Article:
I once had a website where I posted some movie reviews and the most controversial one was "All that Jazz." It was the first Bob Fosse film I'd seen and while people familiar with the director found him brilliant, I thought it was basically a piece of crap. I didn't understand who Bob Fosse was, but I don't think it should've mattered. For someone unfamiliar with the Fosse it was uninteresting and the job of a biopic isn't to cater to fans who like the film, it's to make you want to be interested in the person:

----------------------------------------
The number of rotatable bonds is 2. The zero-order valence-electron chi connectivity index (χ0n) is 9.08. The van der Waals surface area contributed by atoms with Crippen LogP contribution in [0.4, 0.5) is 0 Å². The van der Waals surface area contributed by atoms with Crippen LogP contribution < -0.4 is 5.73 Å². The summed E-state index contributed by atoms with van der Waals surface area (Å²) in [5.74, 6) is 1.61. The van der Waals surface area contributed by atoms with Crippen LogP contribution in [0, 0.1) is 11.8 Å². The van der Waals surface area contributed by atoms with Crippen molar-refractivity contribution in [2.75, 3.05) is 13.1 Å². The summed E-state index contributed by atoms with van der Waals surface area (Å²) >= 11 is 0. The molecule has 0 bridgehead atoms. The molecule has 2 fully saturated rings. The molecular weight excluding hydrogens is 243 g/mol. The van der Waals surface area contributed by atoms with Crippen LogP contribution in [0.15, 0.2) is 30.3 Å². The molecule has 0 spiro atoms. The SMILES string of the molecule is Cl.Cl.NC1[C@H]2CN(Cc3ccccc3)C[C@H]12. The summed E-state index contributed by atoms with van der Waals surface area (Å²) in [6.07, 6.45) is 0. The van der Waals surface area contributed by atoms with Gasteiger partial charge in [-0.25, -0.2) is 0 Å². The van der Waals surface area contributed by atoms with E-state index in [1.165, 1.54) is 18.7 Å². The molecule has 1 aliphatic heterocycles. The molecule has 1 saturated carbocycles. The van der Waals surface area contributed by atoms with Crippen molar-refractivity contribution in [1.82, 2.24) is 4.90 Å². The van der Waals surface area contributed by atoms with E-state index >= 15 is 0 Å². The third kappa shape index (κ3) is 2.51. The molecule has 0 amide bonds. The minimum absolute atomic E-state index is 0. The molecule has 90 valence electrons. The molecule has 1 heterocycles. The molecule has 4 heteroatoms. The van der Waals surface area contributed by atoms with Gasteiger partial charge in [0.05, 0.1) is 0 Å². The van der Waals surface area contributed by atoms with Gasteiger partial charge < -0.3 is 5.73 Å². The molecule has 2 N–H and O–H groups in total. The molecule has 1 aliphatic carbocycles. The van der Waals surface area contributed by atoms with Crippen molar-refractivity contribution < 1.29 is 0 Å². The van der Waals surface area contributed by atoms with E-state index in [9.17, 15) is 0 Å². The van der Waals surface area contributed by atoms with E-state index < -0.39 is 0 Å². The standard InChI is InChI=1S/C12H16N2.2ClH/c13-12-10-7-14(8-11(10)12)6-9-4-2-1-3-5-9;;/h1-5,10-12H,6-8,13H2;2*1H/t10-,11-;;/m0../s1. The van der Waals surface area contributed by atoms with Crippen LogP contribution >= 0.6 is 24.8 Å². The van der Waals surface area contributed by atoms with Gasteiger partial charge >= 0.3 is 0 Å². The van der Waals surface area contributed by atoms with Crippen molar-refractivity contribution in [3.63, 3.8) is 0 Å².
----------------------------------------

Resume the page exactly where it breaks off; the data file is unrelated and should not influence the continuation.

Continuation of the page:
All That Jazz is a biopic that reminds me of the recent Oscar winner Chicago in that the main character is so passionate about show business that the line between reality and the stage become blurred. Chicago, I really did enjoy watching because it took this idea and went with it full-force fusing melodramatic scenes with musical song-and-dance numbers, whereas All That Jazz didn't really go full-force in any direction and ended up in an awkward middle ground. Centering on Broadway dancer Joseph Gideon, played by Roy Scheider, the film relies on a couple recurring motifs and chronological disorder in its storytelling to convey its effects. One of the motifs is that Scheider starts out every day taking some kind of prescribed drug, drinking a cup of water with alka-seltzer, putting eye drops in his eyes and smiling in front of a mirror exclaiming to himself, `It's Showtime', which just has the overall effect of making him appear distanced from reality.The other big motif is that there's a certain blur of events time wise, especially when there are frequent interruptions in the story in which Gideon is talking to a pretty attractive woman, Jessica Lange, who happens to be the Angel of Death, so that makes the film a sort of surreal flashback. The whole thing left me more confused than anything else, and also by the time I figured out who she was, the story's protagonist was in the hospital and it was unclear whether he would survive, so I felt like the answer to that question was ruined.I really liked the opening musical number as a crowd starts out on a Broadway stage trying out for a show while the song `On Broadway' is playing and one-by-one Gideon sends them home until he whittles it down to the cast we'll become more familiar with over the course of the film. It really has an interesting vibe to it as are some of the behind-the-scenes aspects of Broadway we see in this film, but they didn't show too much of that.When I really think hard about why this film didn't cut it for me, it points to the fact that despite Scheider's efforts, Joseph Gideon, and I don't even know if he's an actual real-life person, just isn't anyone interesting enough to make a biopic about. The gist of the man's life was that he was very talented and genuinely cared about those who loved him, but he also couldn't stay loyal to any one woman and slept around, even while he was married. Well, I'm sorry, being a talented womanizer is nothing new judging from all the scandals and divorces going on in Hollywood. In fact, you'd probably find it harder to find a talented performer who IS loyal to his wife.